NASHVILLE, Tenn. (WKRN) — Those who first meet Taylor Hart DuRard would never know his past. He’s finishing his freshman year at Lipscomb University, majoring in law, justice, and society, but it’s been a long road to get here.

“When I was 11 years old, it was May 16th of 2016, he passed away due to the abuse,” DuRard said of his brother, Johnathon Hart.

DuRard and Hart faced severe abuse at the hands of his father and stepmother. Both eventually ended up facing charges after Hart died as a result of the abuse.

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“It was him and I. We had the tightest bond ever. He was the nicest kid. He would hug a stranger if he saw them crying,” DuRard said. “It didn’t matter who you were, he loved you.”

He wasn’t emotional, but it’s clear the toll it took on the 18-year-old. The memory of his brother cuts deep. “Even though Emily and Chris abused us, and they were hateful toward us, he died loving them,” DuRard said.

But now, Taylor is thriving. He credits some of that to the Department of Children’s Services (DCS) program called Extension of Foster Care.

Just like many parents continue to support their children after they turn 18, the program does the same for kids in foster care after they age out of the traditional system. The department said DuRard’s story shows why certain DCS programs need more resources.

“We need to make this program easier to access,” DCS Commissioner Margie Quin said. “One of them said we need homes, not hotels, and if that doesn’t hit you in the gut, frankly, I don’t know what does.”

Make no mistake – the department still has its issues.

It’s currently embroiled in a controversial case where children were taken away from two Black parents after a questionable traffic stop.

“The greatest challenges offer the greatest opportunities, and we have made great progress,” Quin said. “We have a long way to go.”

But the hope is that with some needed changes, the department will find its footing and help children in foster care do the same. 

“DCS has helped me come from an abusive household where I thought my world was literally, everything was against me to actually believe that there is a hope that people are willing to help other people,” DuRard said.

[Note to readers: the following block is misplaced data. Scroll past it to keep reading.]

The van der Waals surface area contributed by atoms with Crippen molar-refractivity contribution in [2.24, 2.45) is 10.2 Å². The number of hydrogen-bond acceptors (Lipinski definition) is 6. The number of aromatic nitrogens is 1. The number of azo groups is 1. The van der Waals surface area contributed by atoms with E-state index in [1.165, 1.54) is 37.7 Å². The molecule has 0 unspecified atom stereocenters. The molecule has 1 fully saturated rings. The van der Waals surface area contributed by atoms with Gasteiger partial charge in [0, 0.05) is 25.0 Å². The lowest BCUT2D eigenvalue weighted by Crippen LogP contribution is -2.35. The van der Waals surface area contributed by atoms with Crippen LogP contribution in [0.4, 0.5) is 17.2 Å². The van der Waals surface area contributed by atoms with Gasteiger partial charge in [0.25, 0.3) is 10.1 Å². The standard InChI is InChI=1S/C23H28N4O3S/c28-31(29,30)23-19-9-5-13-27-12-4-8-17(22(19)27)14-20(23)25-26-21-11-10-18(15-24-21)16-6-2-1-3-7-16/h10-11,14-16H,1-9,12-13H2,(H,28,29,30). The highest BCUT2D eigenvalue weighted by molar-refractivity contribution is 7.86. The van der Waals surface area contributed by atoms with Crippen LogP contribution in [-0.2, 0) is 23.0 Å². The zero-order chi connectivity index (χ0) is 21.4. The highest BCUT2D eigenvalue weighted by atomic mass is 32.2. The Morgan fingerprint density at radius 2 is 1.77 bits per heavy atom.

The department has spent the last year or so doing damage control, as one story after another published about its shortcomings. But things appear to be turning around.

Quin said when she came into this role on Sept. 1, the average number of cases for a worker in Davidson County was 96. “Today, it is 39.5,” Quin said. “That’s been reduced by two-thirds. That’s not where it needs to be.”

The department has seen an influx of new workers after the state approved a large new budget. A huge issue previously was the turnover rate, particularly for new case managers. That rate was nearly 97% last year, according to Quin. This year, she said that’s down to 15% from January to now.

“The raise in case manager salaries has just taken off,” Quin said. “The raise to $50,600 as an opening salary enables us to just almost immediately, from February 16th, generate 1,000 applications for the job.”

The department said all the new numbers are a good start but it still isn’t where it wants to be.

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“It’s not where we want it to be, and we’re going to continue to bring those down and down and down, and the more staff we hire, the more we’re going to see those caseload averages go down,” Quin said. “We want to see those caseload averages go down. It’s better for kids, it’s better for case managers.”

As for DuRard, he and his current adoptive parents started a nonprofit called Jonathan’s Path, in part to honor his deceased brother. The organization aims to help teenagers in the foster care system.